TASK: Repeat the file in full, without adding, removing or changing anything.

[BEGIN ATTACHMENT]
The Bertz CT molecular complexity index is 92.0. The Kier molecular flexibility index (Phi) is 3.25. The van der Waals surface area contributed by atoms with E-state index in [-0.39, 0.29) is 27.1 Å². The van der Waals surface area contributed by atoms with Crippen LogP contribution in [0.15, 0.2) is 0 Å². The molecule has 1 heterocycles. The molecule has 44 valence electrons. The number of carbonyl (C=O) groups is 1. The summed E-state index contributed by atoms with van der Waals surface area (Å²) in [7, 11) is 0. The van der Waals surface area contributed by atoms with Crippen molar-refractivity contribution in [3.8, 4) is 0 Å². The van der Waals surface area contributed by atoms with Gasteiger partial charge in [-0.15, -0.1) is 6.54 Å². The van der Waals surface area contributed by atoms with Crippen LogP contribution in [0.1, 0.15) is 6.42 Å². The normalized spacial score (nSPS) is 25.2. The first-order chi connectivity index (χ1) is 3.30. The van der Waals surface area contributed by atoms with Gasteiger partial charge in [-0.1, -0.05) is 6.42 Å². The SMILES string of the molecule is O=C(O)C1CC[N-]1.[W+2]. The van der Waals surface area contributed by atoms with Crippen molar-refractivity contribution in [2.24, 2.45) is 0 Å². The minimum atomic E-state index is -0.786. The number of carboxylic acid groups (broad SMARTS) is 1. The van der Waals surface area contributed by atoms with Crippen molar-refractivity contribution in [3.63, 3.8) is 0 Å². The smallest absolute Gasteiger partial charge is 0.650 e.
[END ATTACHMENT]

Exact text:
The Bertz CT molecular complexity index is 92.0. The Kier molecular flexibility index (Phi) is 3.25. The van der Waals surface area contributed by atoms with E-state index in [-0.39, 0.29) is 27.1 Å². The van der Waals surface area contributed by atoms with Crippen LogP contribution in [0.15, 0.2) is 0 Å². The molecule has 1 heterocycles. The molecule has 44 valence electrons. The number of carbonyl (C=O) groups is 1. The summed E-state index contributed by atoms with van der Waals surface area (Å²) in [7, 11) is 0. The van der Waals surface area contributed by atoms with Crippen molar-refractivity contribution in [3.8, 4) is 0 Å². The van der Waals surface area contributed by atoms with Gasteiger partial charge in [-0.15, -0.1) is 6.54 Å². The van der Waals surface area contributed by atoms with Crippen LogP contribution in [0.1, 0.15) is 6.42 Å². The normalized spacial score (nSPS) is 25.2. The first-order chi connectivity index (χ1) is 3.30. The van der Waals surface area contributed by atoms with Gasteiger partial charge in [-0.1, -0.05) is 6.42 Å². The SMILES string of the molecule is O=C(O)C1CC[N-]1.[W+2]. The van der Waals surface area contributed by atoms with Crippen molar-refractivity contribution in [2.24, 2.45) is 0 Å². The minimum atomic E-state index is -0.786. The number of carboxylic acid groups (broad SMARTS) is 1. The van der Waals surface area contributed by atoms with Crippen molar-refractivity contribution in [3.63, 3.8) is 0 Å². The smallest absolute Gasteiger partial charge is 0.650 e.